Where Faith Meets Capital: The Biblically Responsible Investment (BRI) Approach to Impact Investing

Discovery Path: ESG & Impact – Faith-Based Investing Part I


To become a better steward it is important to follow the financial wisdom in the Bible. In 1 Timothy 6:17-21, Paul emphasises the believer's stewardship of two riches: God's wealth and His Word.


In the current context of impact investing, biblically responsible investing (BRI) is a way of relaying the apostle Paul's call to investors to consider the management of their capital as an extension of their faith and a powerful catalyst for social and environmental change. In recent decades, there have been significant innovations in the area of faith-based investments in alignment with the principles of Christian values to render BRI strategies attractive also to non-congregational investors. It is estimated that while Christian individuals or institutions probably fund or control more than $30 trillion in investments (through 401(k) plans, individual stocks, general insurance accounts, public pensions, foundations, and other sources), only about $360 billion is currently deployed in explicitly Christian faith-aligned strategies.


Understanding Biblically Responsible Investing

Like any other type of investment philosophy, BRI aims to maximise returns for investors. Where it differs from the traditional, secular approach to investing is in the constraints placed on the selection and objectives of the investment. In July 2018, the third Vatican conference on impact investing drew attention to the issues facing the poor and the environment and presented several successful projects that put Catholic values into action in the capital market and investment industry.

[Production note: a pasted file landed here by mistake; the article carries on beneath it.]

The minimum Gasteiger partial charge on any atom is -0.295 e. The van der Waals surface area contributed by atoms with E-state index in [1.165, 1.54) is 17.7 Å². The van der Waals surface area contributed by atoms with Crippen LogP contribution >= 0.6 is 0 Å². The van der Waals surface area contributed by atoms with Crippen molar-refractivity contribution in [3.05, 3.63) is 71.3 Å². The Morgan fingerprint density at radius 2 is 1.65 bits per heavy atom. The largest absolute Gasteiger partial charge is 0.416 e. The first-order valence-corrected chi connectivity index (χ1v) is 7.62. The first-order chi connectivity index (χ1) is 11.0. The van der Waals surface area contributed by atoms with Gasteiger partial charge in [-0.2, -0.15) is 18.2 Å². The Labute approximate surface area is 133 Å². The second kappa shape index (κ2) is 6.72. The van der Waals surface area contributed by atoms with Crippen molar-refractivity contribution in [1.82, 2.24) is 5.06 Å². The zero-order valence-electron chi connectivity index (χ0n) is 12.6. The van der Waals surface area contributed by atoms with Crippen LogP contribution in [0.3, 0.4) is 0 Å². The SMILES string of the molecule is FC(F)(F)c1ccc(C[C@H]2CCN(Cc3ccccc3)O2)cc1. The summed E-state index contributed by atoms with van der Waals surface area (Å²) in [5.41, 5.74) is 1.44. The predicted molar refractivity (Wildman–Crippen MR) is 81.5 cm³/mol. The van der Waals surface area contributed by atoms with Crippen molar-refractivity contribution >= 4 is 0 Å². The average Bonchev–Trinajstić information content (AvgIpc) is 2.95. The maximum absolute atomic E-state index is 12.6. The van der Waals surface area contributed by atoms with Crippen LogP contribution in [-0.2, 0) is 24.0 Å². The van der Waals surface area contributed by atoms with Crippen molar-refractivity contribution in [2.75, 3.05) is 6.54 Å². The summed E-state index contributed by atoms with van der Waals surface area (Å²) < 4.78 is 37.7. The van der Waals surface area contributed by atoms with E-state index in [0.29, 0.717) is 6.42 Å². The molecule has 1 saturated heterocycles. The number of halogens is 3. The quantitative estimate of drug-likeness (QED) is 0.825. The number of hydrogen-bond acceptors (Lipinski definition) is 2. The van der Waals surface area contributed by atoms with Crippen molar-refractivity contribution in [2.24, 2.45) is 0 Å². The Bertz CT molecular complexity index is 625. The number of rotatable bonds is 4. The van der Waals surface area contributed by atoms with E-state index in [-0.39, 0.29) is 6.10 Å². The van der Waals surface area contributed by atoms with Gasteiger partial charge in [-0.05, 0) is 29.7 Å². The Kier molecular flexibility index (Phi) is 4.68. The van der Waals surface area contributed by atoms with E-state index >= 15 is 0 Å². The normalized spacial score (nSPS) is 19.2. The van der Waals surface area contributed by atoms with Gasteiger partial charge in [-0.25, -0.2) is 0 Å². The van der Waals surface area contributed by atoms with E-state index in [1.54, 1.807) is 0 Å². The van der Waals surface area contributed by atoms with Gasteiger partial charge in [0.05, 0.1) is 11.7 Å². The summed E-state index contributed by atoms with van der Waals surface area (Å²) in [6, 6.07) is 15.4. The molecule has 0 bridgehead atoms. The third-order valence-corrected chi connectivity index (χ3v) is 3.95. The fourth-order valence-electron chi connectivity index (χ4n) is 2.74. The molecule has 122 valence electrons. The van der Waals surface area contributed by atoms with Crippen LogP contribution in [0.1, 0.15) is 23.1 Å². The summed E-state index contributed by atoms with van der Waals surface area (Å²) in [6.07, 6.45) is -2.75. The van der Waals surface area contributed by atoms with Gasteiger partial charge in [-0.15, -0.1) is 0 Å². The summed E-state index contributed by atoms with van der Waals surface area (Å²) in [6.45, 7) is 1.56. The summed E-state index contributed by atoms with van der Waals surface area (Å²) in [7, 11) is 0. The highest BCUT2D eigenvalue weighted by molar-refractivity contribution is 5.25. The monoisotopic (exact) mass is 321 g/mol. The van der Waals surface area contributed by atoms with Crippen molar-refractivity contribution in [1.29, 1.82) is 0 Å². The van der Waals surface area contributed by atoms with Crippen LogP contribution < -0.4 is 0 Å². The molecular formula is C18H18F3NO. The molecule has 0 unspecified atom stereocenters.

Although the idea of Christian faith-based investing dates back to the 1800s, when the Quakers launched the Free Produce movement, an international boycott of goods produced by slave labour, until the 2018 Vatican conference, very little had been done to develop a unique approach to faith-based investing. Over the years, Pope Francis has repeatedly urged in his encyclicals to address the global challenges of climate change and poverty alleviation. His words have highlighted the wider mission of living a positive life in line with values and mission - and that includes how and where we invest.


Biblically Responsible Investing (BRI) versus Socially Responsible Investing (SRI)

The extension of BRI principles to investment often aligns with other ESG-SRI principles but has its own specificities. In 2003, the United States Conference of Catholic Bishops (USCCB) established guidelines for the Catholic management of financial resources. These guidelines include the protection of human life and dignity, economic justice and environmental protection. Other denominational philosophies may use negative screening techniques and/or positive screening approaches and various criteria. The table below provides an overview of some faith-based investment strategies and the screening criteria they consider.


NEGATIVE SCREENING STRATEGIES



Based on the negative selection (exclusion) established by the USCCB, since 2013 the S&P Dow Jones offer a series of indices for investors who do not want to violate religious norms in their passive stock and bond investment strategies:

  • S&P 500® Catholic Values Index (Ticker: SPXCVUP)